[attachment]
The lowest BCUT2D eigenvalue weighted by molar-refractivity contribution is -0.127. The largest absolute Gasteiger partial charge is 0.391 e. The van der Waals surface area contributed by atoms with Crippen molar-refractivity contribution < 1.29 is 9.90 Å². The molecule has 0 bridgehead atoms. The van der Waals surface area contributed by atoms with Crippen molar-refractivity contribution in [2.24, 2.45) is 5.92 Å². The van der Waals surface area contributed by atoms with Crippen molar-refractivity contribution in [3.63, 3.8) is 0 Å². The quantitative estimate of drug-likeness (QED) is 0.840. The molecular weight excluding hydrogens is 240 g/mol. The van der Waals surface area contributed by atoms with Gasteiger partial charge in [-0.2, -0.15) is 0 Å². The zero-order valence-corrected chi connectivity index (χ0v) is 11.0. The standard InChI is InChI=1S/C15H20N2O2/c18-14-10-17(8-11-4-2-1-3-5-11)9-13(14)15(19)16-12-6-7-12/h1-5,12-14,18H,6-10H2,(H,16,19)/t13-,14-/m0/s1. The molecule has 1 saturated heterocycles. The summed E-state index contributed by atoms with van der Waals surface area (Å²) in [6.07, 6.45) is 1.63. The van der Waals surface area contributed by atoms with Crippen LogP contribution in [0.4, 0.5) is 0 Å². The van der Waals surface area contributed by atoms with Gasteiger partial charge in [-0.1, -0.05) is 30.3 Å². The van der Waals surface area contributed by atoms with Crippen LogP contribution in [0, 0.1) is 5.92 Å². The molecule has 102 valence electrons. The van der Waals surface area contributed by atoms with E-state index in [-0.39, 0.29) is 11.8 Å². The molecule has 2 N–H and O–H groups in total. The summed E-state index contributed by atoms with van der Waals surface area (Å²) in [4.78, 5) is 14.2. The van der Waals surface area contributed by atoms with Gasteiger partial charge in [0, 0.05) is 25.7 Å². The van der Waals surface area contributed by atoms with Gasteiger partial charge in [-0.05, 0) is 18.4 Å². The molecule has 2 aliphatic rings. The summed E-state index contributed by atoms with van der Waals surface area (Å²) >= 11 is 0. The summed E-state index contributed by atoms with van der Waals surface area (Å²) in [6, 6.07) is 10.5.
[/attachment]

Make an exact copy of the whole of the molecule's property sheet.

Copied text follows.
The lowest BCUT2D eigenvalue weighted by molar-refractivity contribution is -0.127. The largest absolute Gasteiger partial charge is 0.391 e. The van der Waals surface area contributed by atoms with Crippen molar-refractivity contribution < 1.29 is 9.90 Å². The molecule has 0 bridgehead atoms. The van der Waals surface area contributed by atoms with Crippen molar-refractivity contribution in [2.24, 2.45) is 5.92 Å². The van der Waals surface area contributed by atoms with Crippen molar-refractivity contribution in [3.63, 3.8) is 0 Å². The quantitative estimate of drug-likeness (QED) is 0.840. The molecular weight excluding hydrogens is 240 g/mol. The van der Waals surface area contributed by atoms with Gasteiger partial charge in [-0.2, -0.15) is 0 Å². The zero-order valence-corrected chi connectivity index (χ0v) is 11.0. The standard InChI is InChI=1S/C15H20N2O2/c18-14-10-17(8-11-4-2-1-3-5-11)9-13(14)15(19)16-12-6-7-12/h1-5,12-14,18H,6-10H2,(H,16,19)/t13-,14-/m0/s1. The molecule has 1 saturated heterocycles. The summed E-state index contributed by atoms with van der Waals surface area (Å²) in [6.07, 6.45) is 1.63. The van der Waals surface area contributed by atoms with Crippen LogP contribution in [0.4, 0.5) is 0 Å². The van der Waals surface area contributed by atoms with Gasteiger partial charge in [-0.1, -0.05) is 30.3 Å². The van der Waals surface area contributed by atoms with Crippen LogP contribution in [0, 0.1) is 5.92 Å². The molecule has 102 valence electrons. The van der Waals surface area contributed by atoms with E-state index in [-0.39, 0.29) is 11.8 Å². The molecule has 2 N–H and O–H groups in total. The summed E-state index contributed by atoms with van der Waals surface area (Å²) in [4.78, 5) is 14.2. The van der Waals surface area contributed by atoms with Gasteiger partial charge in [0, 0.05) is 25.7 Å². The van der Waals surface area contributed by atoms with Gasteiger partial charge in [-0.05, 0) is 18.4 Å². The molecule has 2 aliphatic rings. The summed E-state index contributed by atoms with van der Waals surface area (Å²) >= 11 is 0. The summed E-state index contributed by atoms with van der Waals surface area (Å²) in [6, 6.07) is 10.5.